Redshirts Review

Redshirts

by John Scalzi

When I bought this book, which is loudly proclaimed on its cover as a NYT bestseller that is a joy to read, with gushing blurbs from two authors I respect quite a lot (Joe Hill and Patrick Rothfuss), I was excited; but the clerk who sold it to me said something that cooled my ardor a little. “Yeah, I didn’t love this as much as everyone else did. I don’t really know why.” As I had been unaware that there was such a lot of buzz about this book, I was a bit puzzled by the comment; but now that I have read it, I completely agree.

I didn’t love this as much as everyone else did.

There’s something about John Scalzi’s writing that doesn’t speak to me. I don’t know what it is. I’ve read a book of his non-fiction, excerpts from his blog; and now I’ve read this Star Trek-themed novel; and I didn’t love either one. I feel like Scalzi is similar to what I’ve encountered in a lot of science fiction writers: their ideas are brilliant, but their prose leaves something to be desired. It makes for disappointing reading experiences, because I get excited about the book based on the concept, but then reading it leaves me a bit cold. Though it is entirely possible that this is my own subjective response, and not something that anyone else would experience. On the other hand: there are some real holes in the plot of this one, and even the short pieces at the end, the three codas that come after the main novel, don’t really spackle those holes in very well.

The idea behind this book is great. For those who know Star Trek, I don’t even need to explain it: the book is written from the point of view of the Redshirts. For those who don’t know the original Star Trek series, I wouldn’t recommend the book; it makes far too many inside jokes and references for those not in the know (And maybe, considering how much we nerds love a good reference, that’s really the appeal of the book.). But essentially, imagine you were a low-ranking officer on a starship sailing grandly through the universe, going where no man has ever gone before, and you realized that every time the command crew went down to a planet’s surface, or over to a ship that had sent out a distress call, somebody died: and it was always, always, somebody like you. The low-ranking officer. The captain and First Officer, the head of engineering and the ship’s doctor – they always went on the away missions, always got in danger, sometimes got hurt; but they never died. It was always somebody else that caught the laser blast or the alien monster attack or stood too close to the explosion. Once you realized that, what would you do? And if you were assigned to the ship that had this record of chewing up and swallowing people just like you – how would you handle it?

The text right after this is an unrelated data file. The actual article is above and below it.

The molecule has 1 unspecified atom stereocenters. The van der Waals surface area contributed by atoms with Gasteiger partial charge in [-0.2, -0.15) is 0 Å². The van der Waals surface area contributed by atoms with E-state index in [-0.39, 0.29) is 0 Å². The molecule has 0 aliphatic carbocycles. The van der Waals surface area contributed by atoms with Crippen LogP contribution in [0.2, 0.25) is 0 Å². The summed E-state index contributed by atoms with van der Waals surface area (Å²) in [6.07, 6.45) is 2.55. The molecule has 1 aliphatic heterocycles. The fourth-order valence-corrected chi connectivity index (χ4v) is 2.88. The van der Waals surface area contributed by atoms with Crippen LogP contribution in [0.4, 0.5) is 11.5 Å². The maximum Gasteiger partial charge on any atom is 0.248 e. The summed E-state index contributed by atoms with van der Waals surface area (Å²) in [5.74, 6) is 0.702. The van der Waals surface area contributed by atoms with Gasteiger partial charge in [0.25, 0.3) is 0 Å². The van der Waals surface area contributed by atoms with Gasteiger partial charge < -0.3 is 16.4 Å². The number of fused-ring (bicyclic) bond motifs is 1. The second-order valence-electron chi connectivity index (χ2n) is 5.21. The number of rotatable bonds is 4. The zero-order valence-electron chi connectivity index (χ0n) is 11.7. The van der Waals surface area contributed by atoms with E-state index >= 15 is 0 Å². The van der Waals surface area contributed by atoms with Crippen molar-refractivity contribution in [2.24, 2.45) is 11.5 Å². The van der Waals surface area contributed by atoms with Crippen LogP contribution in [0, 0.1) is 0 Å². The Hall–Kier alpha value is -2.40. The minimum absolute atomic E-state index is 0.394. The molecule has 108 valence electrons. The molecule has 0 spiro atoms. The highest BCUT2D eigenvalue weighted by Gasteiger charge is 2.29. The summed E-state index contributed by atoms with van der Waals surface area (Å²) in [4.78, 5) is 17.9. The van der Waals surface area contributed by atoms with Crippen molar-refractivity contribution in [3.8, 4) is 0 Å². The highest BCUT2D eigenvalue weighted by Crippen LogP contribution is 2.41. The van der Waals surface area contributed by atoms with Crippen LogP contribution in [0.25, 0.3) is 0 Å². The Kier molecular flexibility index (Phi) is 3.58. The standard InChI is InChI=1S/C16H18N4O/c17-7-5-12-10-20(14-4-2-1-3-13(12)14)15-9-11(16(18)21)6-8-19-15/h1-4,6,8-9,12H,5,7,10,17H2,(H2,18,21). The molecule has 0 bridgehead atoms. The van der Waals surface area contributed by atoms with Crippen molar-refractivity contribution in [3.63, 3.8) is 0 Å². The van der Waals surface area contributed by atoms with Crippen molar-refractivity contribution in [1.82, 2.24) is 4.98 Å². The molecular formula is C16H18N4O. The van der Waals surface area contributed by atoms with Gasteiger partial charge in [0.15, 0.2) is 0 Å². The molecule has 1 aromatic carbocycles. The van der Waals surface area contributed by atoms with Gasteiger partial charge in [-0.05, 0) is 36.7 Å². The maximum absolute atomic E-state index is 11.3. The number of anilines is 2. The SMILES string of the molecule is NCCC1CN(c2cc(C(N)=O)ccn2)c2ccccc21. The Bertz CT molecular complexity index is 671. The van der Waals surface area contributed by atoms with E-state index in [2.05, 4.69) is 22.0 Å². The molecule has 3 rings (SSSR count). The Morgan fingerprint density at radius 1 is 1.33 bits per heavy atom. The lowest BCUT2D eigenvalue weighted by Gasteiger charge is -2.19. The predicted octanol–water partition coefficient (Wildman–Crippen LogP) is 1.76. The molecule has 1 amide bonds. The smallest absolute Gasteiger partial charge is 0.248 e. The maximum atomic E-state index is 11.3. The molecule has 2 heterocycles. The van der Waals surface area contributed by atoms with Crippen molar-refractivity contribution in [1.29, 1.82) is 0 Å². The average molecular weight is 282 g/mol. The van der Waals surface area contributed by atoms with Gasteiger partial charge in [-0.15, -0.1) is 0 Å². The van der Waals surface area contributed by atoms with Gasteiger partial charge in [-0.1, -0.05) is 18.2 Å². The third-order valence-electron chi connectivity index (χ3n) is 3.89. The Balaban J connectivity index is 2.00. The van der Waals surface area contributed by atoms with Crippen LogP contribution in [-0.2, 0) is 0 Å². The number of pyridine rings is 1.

That’s a great set up. And the first half of the book, while the main characters are figuring it out while trying to stay alive, really is hilarious. It’s when they figure out the answer that this book lost me. The last half of the book, when they find a way to solve the problem and their own lives, just kept going downhill. There are some funny moments, particularly when crew members meet their own doppelgangers from another universe, but the basic concept really didn’t work. It’s too unnecessarily complicated: the book is clearly, obviously a reference to Star Trek, and Scalzi goes away from that, connecting it to a different fictional universe based on Star Trek but not Star Trek. That was a mistake. The way the Redshirts get their way was too deus ex machina for me, even though that’s the point of it; I would have preferred an actually clever solution, and I didn’t think that was it. And then the protagonist’s final realization of the layers of truth and fiction in his universe was far too precious for me. I feel like Scalzi was a stage magician waving his hands to distract me from seeing how the trick worked – but really, it wasn’t that great a trick. The same went for the codas, which were not as clever as I think they were intended to be, and just ended up annoying me more than the book itself did.

So I don’t know if it was just this book, which suffered from being an idea that is brilliant but probably too difficult to pull off well; or if it’s John Scalzi’s writing; or if it’s just me. At any rate, I didn’t think much of it.

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